Dog Bites: Facts and Prevention

The Center for Disease Control (CDC) estimates 4.5 million people are bitten by dogs each year and the majority of them are children. One in five of those bites requires medical attention. Click a link to find out more about how to protect yourself and your family.

Who's at risk?
How can dog bites be prevented?
How can I protect my children?
How can I prevent my dog from biting?
What if my dog bites someone?
What should I do if I think a dog may attack?
What should I do if I am bitten by a dog?

 

Who's at risk?


Children are most at risk for a bite, especially those between the ages of 5 and 9. Adult males, the elderly, home service providers such as mail carriers, and those who have a dog in their household are also at increased risk.

How can dog bites be prevented?

Dog bites are a largely preventable public health problem, and adults and children can learn to reduce their chances of being bitten.

Before you bring a dog into your household:

  • Consult with a professional (e.g., veterinarian, animal behaviorist, or responsible breeder) to learn what breeds of dogs are the best fit for your household.
  • Dogs with a history of aggression are not suitable for households with children.
  • Be sensitive to cues that a child is fearful or apprehensive about a dog. If a child seems frightened by dogs, wait before bringing a dog into your household.
  • Spend time with a dog before buying or adopting it. Use caution when bringing a dog into a household with an infant or toddler.

If you decide to bring a dog into your home:

  • Spay/neuter your dog (this often reduces aggressive tendencies).
  • Never leave infants or young children alone with a dog.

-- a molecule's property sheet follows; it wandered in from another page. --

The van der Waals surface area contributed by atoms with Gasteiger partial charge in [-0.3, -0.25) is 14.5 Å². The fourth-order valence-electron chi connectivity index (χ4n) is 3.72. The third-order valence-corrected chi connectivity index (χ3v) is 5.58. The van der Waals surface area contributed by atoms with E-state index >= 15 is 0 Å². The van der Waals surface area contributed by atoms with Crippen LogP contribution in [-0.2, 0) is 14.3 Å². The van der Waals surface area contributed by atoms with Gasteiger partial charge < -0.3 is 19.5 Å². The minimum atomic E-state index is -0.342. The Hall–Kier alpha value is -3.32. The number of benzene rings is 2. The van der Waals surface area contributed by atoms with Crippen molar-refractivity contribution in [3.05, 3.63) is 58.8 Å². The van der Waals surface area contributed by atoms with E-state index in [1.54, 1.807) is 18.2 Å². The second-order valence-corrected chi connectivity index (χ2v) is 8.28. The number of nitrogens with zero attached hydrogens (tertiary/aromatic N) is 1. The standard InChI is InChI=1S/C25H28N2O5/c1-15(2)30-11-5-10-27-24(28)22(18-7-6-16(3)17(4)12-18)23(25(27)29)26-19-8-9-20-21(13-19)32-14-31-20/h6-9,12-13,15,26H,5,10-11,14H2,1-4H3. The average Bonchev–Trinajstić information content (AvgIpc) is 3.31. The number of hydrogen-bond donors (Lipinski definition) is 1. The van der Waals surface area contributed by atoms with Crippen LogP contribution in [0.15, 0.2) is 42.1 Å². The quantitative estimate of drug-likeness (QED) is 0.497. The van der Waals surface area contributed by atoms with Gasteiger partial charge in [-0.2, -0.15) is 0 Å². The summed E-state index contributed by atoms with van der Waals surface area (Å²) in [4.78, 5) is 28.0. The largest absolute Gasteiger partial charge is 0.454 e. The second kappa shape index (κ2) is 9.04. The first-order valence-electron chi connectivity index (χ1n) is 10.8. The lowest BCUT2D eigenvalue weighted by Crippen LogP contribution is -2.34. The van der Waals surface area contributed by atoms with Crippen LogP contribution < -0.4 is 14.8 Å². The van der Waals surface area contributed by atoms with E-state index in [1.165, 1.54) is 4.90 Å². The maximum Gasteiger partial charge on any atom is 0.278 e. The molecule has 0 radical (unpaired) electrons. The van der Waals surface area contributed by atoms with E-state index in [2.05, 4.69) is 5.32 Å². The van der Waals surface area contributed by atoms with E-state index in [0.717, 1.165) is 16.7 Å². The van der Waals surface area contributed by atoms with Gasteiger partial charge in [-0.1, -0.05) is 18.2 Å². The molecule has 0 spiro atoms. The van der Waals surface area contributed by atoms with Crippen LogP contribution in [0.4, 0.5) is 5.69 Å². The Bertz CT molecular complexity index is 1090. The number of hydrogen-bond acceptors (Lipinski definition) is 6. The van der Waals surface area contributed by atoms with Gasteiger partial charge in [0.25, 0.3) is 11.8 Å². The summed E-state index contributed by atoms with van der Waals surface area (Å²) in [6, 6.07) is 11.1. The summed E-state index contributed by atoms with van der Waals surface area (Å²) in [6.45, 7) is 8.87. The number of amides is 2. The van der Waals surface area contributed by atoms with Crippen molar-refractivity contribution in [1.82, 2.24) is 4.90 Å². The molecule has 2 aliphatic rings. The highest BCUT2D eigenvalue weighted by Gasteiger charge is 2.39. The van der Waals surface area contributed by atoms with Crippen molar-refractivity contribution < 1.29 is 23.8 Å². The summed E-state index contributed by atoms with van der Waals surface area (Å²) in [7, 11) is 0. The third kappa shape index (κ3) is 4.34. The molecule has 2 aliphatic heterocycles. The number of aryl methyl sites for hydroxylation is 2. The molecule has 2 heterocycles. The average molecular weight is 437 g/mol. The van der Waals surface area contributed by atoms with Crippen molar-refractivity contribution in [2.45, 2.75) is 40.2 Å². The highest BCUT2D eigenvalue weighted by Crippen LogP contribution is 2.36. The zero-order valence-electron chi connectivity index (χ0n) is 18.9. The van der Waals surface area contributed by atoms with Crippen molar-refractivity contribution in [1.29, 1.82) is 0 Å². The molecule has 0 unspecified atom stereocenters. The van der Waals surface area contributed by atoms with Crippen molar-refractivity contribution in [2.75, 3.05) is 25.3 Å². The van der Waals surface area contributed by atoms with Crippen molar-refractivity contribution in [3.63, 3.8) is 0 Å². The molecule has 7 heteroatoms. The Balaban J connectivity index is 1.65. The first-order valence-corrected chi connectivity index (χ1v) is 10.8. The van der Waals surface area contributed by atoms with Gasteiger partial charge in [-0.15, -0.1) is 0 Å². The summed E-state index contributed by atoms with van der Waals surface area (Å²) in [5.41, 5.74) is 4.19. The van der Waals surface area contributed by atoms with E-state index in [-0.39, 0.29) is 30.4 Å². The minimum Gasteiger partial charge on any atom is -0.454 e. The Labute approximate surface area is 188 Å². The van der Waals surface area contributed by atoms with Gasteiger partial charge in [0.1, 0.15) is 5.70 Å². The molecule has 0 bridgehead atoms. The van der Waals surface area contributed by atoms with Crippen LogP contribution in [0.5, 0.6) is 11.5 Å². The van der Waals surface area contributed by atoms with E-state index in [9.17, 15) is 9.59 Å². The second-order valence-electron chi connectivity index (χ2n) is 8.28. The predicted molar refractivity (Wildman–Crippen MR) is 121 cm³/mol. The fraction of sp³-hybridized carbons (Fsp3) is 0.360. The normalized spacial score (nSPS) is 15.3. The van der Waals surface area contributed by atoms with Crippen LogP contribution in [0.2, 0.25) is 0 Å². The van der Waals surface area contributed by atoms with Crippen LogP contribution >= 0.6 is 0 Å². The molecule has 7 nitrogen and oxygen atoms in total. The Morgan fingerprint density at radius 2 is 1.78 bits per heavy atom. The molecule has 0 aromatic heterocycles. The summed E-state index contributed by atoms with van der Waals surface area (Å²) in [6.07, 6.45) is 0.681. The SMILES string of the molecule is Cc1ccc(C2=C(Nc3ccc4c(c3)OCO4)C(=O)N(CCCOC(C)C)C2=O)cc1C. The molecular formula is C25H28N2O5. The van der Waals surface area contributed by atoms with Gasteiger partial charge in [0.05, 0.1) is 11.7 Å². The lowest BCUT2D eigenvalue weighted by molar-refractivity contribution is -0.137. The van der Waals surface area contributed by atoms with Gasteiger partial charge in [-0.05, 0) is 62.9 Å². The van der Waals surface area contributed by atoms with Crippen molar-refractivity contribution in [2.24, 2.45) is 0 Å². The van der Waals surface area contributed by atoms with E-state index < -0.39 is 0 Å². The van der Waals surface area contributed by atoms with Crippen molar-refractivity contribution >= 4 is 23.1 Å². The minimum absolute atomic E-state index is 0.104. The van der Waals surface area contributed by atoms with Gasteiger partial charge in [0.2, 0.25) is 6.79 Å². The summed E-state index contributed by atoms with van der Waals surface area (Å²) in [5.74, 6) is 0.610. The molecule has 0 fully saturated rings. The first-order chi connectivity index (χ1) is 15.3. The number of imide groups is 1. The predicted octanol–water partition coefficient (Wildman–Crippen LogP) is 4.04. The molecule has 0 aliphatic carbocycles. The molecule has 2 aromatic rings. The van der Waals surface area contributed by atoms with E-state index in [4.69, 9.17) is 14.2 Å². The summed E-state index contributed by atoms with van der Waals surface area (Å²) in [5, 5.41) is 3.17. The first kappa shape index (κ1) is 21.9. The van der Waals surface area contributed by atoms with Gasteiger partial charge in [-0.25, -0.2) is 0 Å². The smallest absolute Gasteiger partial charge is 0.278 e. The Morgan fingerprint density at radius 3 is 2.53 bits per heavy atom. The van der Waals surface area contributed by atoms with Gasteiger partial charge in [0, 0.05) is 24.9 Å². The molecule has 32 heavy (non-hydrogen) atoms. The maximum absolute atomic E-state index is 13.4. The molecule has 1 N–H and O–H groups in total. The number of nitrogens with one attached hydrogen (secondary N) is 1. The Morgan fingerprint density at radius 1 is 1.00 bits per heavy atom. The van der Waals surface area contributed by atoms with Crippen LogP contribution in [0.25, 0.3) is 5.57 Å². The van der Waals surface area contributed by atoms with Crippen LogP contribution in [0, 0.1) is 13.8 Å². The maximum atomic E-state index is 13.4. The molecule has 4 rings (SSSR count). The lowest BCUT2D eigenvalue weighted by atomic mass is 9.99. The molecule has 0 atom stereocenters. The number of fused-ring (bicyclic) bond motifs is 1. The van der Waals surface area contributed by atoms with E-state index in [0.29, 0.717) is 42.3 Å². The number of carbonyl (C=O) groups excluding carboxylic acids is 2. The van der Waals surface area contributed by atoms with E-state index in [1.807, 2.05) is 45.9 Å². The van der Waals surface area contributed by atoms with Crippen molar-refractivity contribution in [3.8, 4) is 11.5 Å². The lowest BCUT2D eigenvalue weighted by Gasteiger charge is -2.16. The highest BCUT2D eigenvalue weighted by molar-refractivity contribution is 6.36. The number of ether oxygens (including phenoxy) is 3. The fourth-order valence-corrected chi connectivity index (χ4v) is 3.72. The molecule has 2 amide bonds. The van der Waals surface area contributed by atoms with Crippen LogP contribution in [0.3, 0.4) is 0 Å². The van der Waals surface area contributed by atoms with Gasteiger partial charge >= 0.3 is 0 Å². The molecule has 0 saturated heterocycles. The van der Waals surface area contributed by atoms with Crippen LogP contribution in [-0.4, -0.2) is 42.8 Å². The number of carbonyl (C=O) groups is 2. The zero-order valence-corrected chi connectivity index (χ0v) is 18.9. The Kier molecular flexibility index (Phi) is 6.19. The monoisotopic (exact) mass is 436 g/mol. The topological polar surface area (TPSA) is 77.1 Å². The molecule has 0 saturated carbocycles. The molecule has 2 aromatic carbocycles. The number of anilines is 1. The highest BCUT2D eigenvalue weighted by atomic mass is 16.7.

• Don't play aggressive games with your dog (e.g., wrestling).
  • Properly socialize and train any dog entering your household. Teach the dog submissive behaviors (e.g., rolling over to expose the abdomen and giving up food without growling).
  • Immediately seek professional advice (e.g., from veterinarians, animal behaviorists, or responsible breeders) if the dog develops aggressive or undesirable behaviors.

(Source: Centers for Disease Control)

 

How can I protect my children?


To help prevent children from being bitten by dogs, teach the following basic safety tips and review them regularly:

  • Do not approach an unfamiliar dog.
  • Do not run from a dog or scream.
  • Remain motionless (e.g., "be still like a tree") when approached by an unfamiliar dog.
  • If knocked over by a dog, roll into a ball and lie still (e.g., "be still like a log").
  • Do not play with a dog unless supervised by an adult.
  • Immediately report stray dogs or dogs displaying unusual behavior to an adult.
  • Avoid direct eye contact with a dog.
  • Do not disturb a dog that is sleeping, eating, or caring for puppies.
  • Do not pet a dog without allowing it to see and sniff you first.
  • If bitten, immediately report the bite to an adult.

(Source: Centers for Disease Control)

 

How can I prevent my dog from biting?


  • Spay or neuter your dog. This important and routine procedure will reduce your dog's desire to roam and fight with other dogs, making safe confinement an easier task. Spayed or neutered dogs are much less likely to bite.
  • Socialize your dog. Introduce your dog to many different types of people and situations so that he or she is not nervous or frightened under normal social circumstances.
  • Train your dog. Accompanying your dog to a training class is an excellent way to socialize him and to learn proper training techniques. Training your dog is a family matter. Every member of your household should learn the training techniques and participate in your dog's education. Never send your dog away to be trained; only you can teach your dog how to behave in your home. Note that training classes are a great investment even for experienced dog caregivers.